A good analogy is Eastern Europe in the 90s. For the younger audience, the Berlin Wall fell in1989. The following decade was terrible, since the general population paid the price for the establishment of a home-grown plutocracy. Birth rates plummeted- here is an example of a fairly secular (pragmatic attitude to contraception) country –

    Note that when things stabilized, the birth rate never recovered to its pre 1989 level. 20 years later, the countryside is full of ghost towns. Part of it is the loss of industry but part of it is just not enough people.

    Looking at the numbers – Italy is in a pretty bad shape – only immigration will bail their bacon. Politically, this is a very fraught issue – we can see the anti-immigrant sentiment everywhere in the developed world.

  4. PlutoniumKun

    There were lots of jokes floating around this time last year about a wave of New Year babies as bored couples did what bored couples usually do to fill in time at home if they can’t go out. But clearly this didn’t happen – I assume a major factor was stress and uncertainty. This is unusual as historically people often reacted to times of uncertainty by having children (even in the midst of war), but I would guess that the far easier availability of birth control these days has reversed that pattern. But it will be interesting to see if the pattern holds for a few years – if it does, we really are in a new population paradigm.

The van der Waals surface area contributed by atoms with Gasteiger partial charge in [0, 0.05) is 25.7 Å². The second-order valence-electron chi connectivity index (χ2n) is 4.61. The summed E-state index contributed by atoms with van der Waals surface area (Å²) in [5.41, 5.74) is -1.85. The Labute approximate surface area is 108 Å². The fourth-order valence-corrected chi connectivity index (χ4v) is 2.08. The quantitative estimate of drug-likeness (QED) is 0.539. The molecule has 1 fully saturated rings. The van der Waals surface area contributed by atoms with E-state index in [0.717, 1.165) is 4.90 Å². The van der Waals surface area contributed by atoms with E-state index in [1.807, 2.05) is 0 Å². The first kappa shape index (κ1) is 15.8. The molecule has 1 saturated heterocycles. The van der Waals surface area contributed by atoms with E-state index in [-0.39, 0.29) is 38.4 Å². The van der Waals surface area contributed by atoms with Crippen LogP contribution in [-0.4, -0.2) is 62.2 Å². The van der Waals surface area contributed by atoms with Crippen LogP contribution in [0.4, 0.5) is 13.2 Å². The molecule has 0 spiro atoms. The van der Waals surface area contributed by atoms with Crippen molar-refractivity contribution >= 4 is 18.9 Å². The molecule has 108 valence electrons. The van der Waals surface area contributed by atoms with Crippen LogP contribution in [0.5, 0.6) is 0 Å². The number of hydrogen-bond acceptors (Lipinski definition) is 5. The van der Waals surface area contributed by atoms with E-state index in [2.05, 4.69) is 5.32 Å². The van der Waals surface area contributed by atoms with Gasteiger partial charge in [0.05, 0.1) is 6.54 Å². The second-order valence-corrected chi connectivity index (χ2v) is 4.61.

I think what we are seeing is the way Covid has not created new patterns, but has accelerated existing processes, or pushed others to their inflection point. Even before Covid, the birth rate in China was not responding to the lifting of the one-child policy as the government had expected – in reality, China is simply following the pattern in other developed Asian nations of a very rapid drop in birth rate as it climbed to higher middle income status. Only the adoption of much more family friendly work patterns would be likely to change that.